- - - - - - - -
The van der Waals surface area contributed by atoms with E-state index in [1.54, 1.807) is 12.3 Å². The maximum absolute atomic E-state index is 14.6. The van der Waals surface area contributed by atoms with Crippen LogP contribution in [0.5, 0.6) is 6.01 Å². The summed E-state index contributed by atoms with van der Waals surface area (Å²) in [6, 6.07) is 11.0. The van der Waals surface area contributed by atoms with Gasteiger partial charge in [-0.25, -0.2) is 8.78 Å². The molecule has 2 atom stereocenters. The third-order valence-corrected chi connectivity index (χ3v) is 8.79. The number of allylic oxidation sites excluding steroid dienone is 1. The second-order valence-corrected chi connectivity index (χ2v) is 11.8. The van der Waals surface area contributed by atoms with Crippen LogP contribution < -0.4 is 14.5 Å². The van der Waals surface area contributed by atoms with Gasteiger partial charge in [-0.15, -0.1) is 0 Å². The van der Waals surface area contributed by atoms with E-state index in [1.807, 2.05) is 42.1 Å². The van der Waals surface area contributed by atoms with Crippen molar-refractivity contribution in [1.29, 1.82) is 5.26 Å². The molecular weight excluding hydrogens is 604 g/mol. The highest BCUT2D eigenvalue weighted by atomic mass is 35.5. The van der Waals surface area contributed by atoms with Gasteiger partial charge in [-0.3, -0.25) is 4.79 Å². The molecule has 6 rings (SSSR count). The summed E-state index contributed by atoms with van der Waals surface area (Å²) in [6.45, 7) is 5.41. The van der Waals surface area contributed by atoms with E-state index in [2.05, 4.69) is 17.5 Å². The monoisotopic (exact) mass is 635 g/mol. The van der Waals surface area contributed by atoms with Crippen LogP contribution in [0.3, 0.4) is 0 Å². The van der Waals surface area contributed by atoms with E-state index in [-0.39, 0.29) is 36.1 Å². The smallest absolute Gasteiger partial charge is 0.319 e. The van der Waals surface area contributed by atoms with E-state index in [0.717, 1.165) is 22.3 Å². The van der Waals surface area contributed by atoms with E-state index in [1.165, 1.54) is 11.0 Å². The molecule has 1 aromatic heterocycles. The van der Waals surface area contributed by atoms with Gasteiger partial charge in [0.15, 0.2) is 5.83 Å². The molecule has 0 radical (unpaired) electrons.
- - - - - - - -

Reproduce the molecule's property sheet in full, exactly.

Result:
The van der Waals surface area contributed by atoms with E-state index in [1.54, 1.807) is 12.3 Å². The maximum absolute atomic E-state index is 14.6. The van der Waals surface area contributed by atoms with Crippen LogP contribution in [0.5, 0.6) is 6.01 Å². The summed E-state index contributed by atoms with van der Waals surface area (Å²) in [6, 6.07) is 11.0. The van der Waals surface area contributed by atoms with Gasteiger partial charge in [-0.25, -0.2) is 8.78 Å². The molecule has 2 atom stereocenters. The third-order valence-corrected chi connectivity index (χ3v) is 8.79. The number of allylic oxidation sites excluding steroid dienone is 1. The second-order valence-corrected chi connectivity index (χ2v) is 11.8. The van der Waals surface area contributed by atoms with Crippen LogP contribution < -0.4 is 14.5 Å². The van der Waals surface area contributed by atoms with Gasteiger partial charge in [-0.15, -0.1) is 0 Å². The van der Waals surface area contributed by atoms with E-state index in [1.807, 2.05) is 42.1 Å². The van der Waals surface area contributed by atoms with Crippen molar-refractivity contribution in [1.29, 1.82) is 5.26 Å². The molecular weight excluding hydrogens is 604 g/mol. The highest BCUT2D eigenvalue weighted by atomic mass is 35.5. The van der Waals surface area contributed by atoms with Gasteiger partial charge in [-0.3, -0.25) is 4.79 Å². The molecule has 6 rings (SSSR count). The summed E-state index contributed by atoms with van der Waals surface area (Å²) in [6.45, 7) is 5.41. The van der Waals surface area contributed by atoms with E-state index in [2.05, 4.69) is 17.5 Å². The monoisotopic (exact) mass is 635 g/mol. The van der Waals surface area contributed by atoms with Crippen LogP contribution in [0.3, 0.4) is 0 Å². The van der Waals surface area contributed by atoms with E-state index in [-0.39, 0.29) is 36.1 Å². The smallest absolute Gasteiger partial charge is 0.319 e. The van der Waals surface area contributed by atoms with E-state index in [0.717, 1.165) is 22.3 Å². The van der Waals surface area contributed by atoms with E-state index in [1.165, 1.54) is 11.0 Å². The molecule has 1 aromatic heterocycles. The van der Waals surface area contributed by atoms with Gasteiger partial charge in [0.15, 0.2) is 5.83 Å². The molecule has 0 radical (unpaired) electrons.